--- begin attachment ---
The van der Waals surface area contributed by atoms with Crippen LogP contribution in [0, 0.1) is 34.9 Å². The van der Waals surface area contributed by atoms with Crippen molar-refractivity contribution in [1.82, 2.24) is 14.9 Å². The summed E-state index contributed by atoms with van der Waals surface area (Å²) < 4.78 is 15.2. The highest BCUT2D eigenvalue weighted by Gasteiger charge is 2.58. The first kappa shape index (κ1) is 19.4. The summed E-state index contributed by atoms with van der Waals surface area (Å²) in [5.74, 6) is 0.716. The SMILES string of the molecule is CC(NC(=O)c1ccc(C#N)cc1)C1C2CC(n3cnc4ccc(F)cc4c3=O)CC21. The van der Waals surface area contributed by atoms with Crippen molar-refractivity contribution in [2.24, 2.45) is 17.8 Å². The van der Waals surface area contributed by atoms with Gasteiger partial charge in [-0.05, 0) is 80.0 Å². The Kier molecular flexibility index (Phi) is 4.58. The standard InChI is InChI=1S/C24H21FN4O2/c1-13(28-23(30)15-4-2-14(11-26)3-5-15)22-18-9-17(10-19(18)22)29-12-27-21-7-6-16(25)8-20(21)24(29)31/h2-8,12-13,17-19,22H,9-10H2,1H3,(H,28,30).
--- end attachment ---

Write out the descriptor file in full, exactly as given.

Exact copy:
The van der Waals surface area contributed by atoms with Crippen LogP contribution in [0, 0.1) is 34.9 Å². The van der Waals surface area contributed by atoms with Crippen molar-refractivity contribution in [1.82, 2.24) is 14.9 Å². The summed E-state index contributed by atoms with van der Waals surface area (Å²) < 4.78 is 15.2. The highest BCUT2D eigenvalue weighted by Gasteiger charge is 2.58. The first kappa shape index (κ1) is 19.4. The summed E-state index contributed by atoms with van der Waals surface area (Å²) in [5.74, 6) is 0.716. The SMILES string of the molecule is CC(NC(=O)c1ccc(C#N)cc1)C1C2CC(n3cnc4ccc(F)cc4c3=O)CC21. The van der Waals surface area contributed by atoms with Crippen molar-refractivity contribution in [2.24, 2.45) is 17.8 Å². The van der Waals surface area contributed by atoms with Gasteiger partial charge in [-0.05, 0) is 80.0 Å². The Kier molecular flexibility index (Phi) is 4.58. The standard InChI is InChI=1S/C24H21FN4O2/c1-13(28-23(30)15-4-2-14(11-26)3-5-15)22-18-9-17(10-19(18)22)29-12-27-21-7-6-16(25)8-20(21)24(29)31/h2-8,12-13,17-19,22H,9-10H2,1H3,(H,28,30).